Dr. Snehal Shankar Gaikwad is the director, consultant, and Best Nephrologist in Moshi Puneat Swanand Kidney Clinic, Bhosari, and Imperial Multispeciality Hospital, Chikali. She is a Renal Specialist practicing in Pune and PCMC and has experience of 11 years in her field. She did her MBBS from Grant Medical College, Sir JJ Group of Hospitals, Mumbai. After completing an internship, She went on to do MD in Internal Medicine from MGMMC, Indore completing the course in 2012. She has secured a Gold medal in MD Medicine. She secured 3rd rank in All India level Superspeciality DNB entrance and did her DNB Nephrology from prestigious Muljibhai Patel Urological Hospital, Nadiad, Gujarat.
Acute Kidney Injury
Acute Kidney Injury is an abrupt decline in renal function/ urine output over hours to days. These cause build-up of excess salts &/or fluids and metabolic waste products in the body.
Infections can occur anywhere in the urinary tract, i.e. kidneys, ureter, urinary bladder, or urethra. Most commonly the lower urinary tract is affected: urinary bladder (cystitis) or urethra (urethritis).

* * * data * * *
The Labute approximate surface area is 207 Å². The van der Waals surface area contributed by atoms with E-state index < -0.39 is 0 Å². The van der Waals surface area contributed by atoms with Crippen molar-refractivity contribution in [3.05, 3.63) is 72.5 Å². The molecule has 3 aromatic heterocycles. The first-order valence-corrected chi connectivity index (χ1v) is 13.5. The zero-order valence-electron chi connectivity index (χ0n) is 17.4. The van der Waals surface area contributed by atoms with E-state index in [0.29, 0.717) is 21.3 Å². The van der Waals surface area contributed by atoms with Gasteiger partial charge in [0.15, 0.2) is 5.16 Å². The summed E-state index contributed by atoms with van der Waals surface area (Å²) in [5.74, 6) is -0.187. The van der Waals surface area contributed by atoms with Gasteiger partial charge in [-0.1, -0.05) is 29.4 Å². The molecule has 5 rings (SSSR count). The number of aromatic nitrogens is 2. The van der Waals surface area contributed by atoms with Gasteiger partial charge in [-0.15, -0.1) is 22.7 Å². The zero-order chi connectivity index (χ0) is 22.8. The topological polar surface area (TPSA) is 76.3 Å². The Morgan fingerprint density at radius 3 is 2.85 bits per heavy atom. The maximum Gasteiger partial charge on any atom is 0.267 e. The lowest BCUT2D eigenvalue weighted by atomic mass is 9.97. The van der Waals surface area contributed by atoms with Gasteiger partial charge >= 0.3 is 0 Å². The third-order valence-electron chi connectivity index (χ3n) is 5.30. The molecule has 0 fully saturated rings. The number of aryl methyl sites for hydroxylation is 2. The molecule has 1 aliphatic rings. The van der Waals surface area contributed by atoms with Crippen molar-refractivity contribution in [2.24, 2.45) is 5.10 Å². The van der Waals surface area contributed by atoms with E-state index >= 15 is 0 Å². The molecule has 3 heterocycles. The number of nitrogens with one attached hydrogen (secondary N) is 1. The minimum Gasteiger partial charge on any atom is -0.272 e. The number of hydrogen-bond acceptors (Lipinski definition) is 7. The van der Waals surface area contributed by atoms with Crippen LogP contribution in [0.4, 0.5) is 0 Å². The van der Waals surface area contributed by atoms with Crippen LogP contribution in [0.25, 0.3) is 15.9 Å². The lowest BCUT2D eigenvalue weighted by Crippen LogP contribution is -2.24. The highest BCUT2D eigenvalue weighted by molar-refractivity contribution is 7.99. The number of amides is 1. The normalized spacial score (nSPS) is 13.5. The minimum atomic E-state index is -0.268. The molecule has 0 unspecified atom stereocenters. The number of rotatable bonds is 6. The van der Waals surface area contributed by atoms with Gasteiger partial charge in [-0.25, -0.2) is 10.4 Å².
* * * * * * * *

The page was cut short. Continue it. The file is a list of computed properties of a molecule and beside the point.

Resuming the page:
A kidney stone is a deposit of Minerals &/or acid salts formed in concentrated urine in the kidney. These stones may thence stay like it is in the kidney or migrate to the ureter or below. Kidney stones have varied presentation
The presence of blood in urine is called Hematuria. It is broadly classified into two types gross: visible to the naked eye or that can be seen and reported by the patient and second type as Microscopic:
Proteinuria has increased levels of protein in the urine. The presence of protein in urine could be transient after strenuous exercise or persistently raised as in secondary to underlying kidney disease.
Patients in the intensive care unit (ICU) who develop acute kidney injury have increased morbidity and mortality rates, and prolonged length of stay in ICU and hospital which adds to increased hospitalization costs.
Chronic kidney disease is a medical condition characterized by gradual loss of kidney function over months to years. Since the process occurs slowly over months to years, often the patients have minimal to no symptoms in the early stages.